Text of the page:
I’m on vacation, which means that I am supposed to be giving my brain a bit of a break from all things work, but that’s not happening because:
- I still have to work on clients’ stories
- The world is ridiculous
- I have a work ethic/neurosis that every month makes me constantly worried that I won’t earn enough money to support my family
That’s not what this post is about, but it’s probably something you can relate to because not all of you think you can relate to banned books. But you probably can.
Think of your favorite tv show, book, video, TikToker, YouTuber, podcast, movie:
- Are they straight? Cis-gendered? Only have cis-gendered friends?
- Are they all white (the European descended kind of white)?
- Never swear?
- Never deal with sexual situations, kissing, allude to sex?
- Not know what Marxism is?
If they don’t, then those people’s creative products are considered ‘inappropriate’ and have ‘no education value,’ by this book-banning parents.
I can’t speak to every book on that list. I do know about my book, my first book published, which won a ton of awards given out because it’s a pretty awesome book.
Back when it was released in 2007 some bookstores (not the big ones) didn’t want to stock it because it had the word ‘gay’ in the title. Amazing, right?
Apparently, we’re back in 2007 again.
This book was inspired because I couldn’t wrap my head around a local hate crime that happened in a high school. I tried to write my way through that. It’s not my most popular book, but it’s my most stolen-from-libraries book. There’s a reason for that. A lot of girls (at the time I wrote it) where feeling alone as they tried to navigate their way through a break-up with their boyfriends who had either come out during or after their relationships. My book helped not only them but also their ex-boyfriends create discourse, to feel less alone.
That’s what books do: they make us feel less alone.
And they also teach us through the safe distance of pages what it’s like to live through situations and lives and settings and conflicts that we might not live through ourselves. They build empathy, make us think. Sometimes they make us cry. Sometimes they make such big emotions and thoughts that people who are frightened want to burn them.
My book also features a main character who has epilepsy, but epilepsy isn’t the theme, the driving force, or defining trait of my character. It didn’t give her superhero powers or make her suddenly embarrassed. It was just something that was part of her. And that is why this book, my first published book, will always be important to me. I wanted to push beyond the epilepsy and disability tropes in fiction even as another kids book full of epilepsy tropes won one of children’s fiction’s highest honors within the next couple of years.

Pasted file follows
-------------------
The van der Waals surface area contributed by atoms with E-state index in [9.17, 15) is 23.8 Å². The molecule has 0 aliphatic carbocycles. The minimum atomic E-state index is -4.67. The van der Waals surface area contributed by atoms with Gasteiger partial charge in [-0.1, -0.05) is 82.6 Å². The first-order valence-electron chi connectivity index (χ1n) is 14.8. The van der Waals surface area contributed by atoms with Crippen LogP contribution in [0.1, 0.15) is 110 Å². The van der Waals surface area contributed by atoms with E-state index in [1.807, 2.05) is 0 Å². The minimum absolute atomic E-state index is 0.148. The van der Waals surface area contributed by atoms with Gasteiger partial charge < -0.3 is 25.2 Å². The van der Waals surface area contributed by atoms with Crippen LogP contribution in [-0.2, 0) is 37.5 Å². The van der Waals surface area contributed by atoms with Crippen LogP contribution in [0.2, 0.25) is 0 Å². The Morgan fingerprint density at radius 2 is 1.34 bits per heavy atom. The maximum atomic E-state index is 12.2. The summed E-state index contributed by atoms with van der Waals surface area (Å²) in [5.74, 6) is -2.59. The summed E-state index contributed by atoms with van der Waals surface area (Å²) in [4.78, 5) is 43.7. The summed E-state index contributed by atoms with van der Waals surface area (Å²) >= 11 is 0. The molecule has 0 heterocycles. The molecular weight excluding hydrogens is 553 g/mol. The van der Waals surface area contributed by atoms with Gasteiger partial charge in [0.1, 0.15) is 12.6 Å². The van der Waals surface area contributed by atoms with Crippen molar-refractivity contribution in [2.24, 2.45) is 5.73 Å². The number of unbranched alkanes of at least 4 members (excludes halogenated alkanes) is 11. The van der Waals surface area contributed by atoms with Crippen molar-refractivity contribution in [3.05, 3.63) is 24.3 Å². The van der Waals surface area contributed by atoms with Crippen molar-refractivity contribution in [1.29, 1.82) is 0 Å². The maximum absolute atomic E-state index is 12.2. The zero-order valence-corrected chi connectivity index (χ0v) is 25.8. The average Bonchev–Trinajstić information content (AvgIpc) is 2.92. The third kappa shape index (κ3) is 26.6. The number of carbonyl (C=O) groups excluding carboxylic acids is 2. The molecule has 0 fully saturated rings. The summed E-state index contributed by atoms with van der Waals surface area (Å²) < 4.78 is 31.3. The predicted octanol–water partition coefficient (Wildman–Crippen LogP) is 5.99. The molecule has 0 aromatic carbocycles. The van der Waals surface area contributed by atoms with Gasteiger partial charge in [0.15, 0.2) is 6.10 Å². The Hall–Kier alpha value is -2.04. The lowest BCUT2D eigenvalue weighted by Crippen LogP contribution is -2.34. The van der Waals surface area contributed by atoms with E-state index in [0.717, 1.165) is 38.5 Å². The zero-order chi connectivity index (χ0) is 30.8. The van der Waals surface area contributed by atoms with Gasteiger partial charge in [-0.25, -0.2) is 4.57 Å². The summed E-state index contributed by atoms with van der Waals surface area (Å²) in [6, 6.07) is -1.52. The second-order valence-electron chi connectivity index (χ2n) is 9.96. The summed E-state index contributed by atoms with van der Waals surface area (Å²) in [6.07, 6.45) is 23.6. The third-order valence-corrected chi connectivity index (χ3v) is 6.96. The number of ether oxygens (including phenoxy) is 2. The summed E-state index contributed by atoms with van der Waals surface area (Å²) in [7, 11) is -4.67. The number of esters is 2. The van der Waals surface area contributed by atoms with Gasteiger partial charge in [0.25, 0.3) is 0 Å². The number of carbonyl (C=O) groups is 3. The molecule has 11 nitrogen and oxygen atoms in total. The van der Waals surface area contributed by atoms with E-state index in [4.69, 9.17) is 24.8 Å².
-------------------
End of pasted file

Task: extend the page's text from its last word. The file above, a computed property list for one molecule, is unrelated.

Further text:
Obviously, there’s still a lot of work to do on a lot of levels.
Here’s the thing:
Books are easy to ban and burn because books are brave. They put thoughts and views and images of our culture, stories of our peoples, out in print—unable to be truly retracted, mistakes and all, grit and all, pain and all.
You can’t erase pain from our kids’ lives, but you can erase books from them.
You can’t erase experiences and thoughts from our kids’ lives, but you can pretend to by banning books.
But what you can do is push your beliefs down upon an entire generation so that they don’t have the intellectual or emotional room to build up their own.
That’s a bit of a lie though.
Kids are resilient. They are strong. They are thinkers. And they will scavenge out the stories that they need to hear, to be exposed to, to cling to. The thing is that we should trust them enough that they don’t have to scavenge. We should trust them enough to give them the stories that they need.
And banning books? Yanking them out of school libraries? That’s the kind of crap that means that we don’t trust our own parenting and our own kids’ brains to make their own choices, to ask us questions if they find books are inappropriate, to be able to talk through differences and examine thoughts and life and what it is to be human rather than just laying down edicts about what is appropriate and what isn’t for entire school districts, instead of just our own kids.
And that’s pretty sad.
Maybe if we all spent a little less time crusading against each other, we could spend a little more time teaching our kids that we are safe people for them to talk to if a book offends them or makes them question how things are done or confuses them. Maybe if we spent a little less time focusing on our own fears, we can all start lifting each other—and students—up together.
The link to the list is here. Yes, I know I’m in good company. I’m always in good company on these lists. The other authors are in good company, too.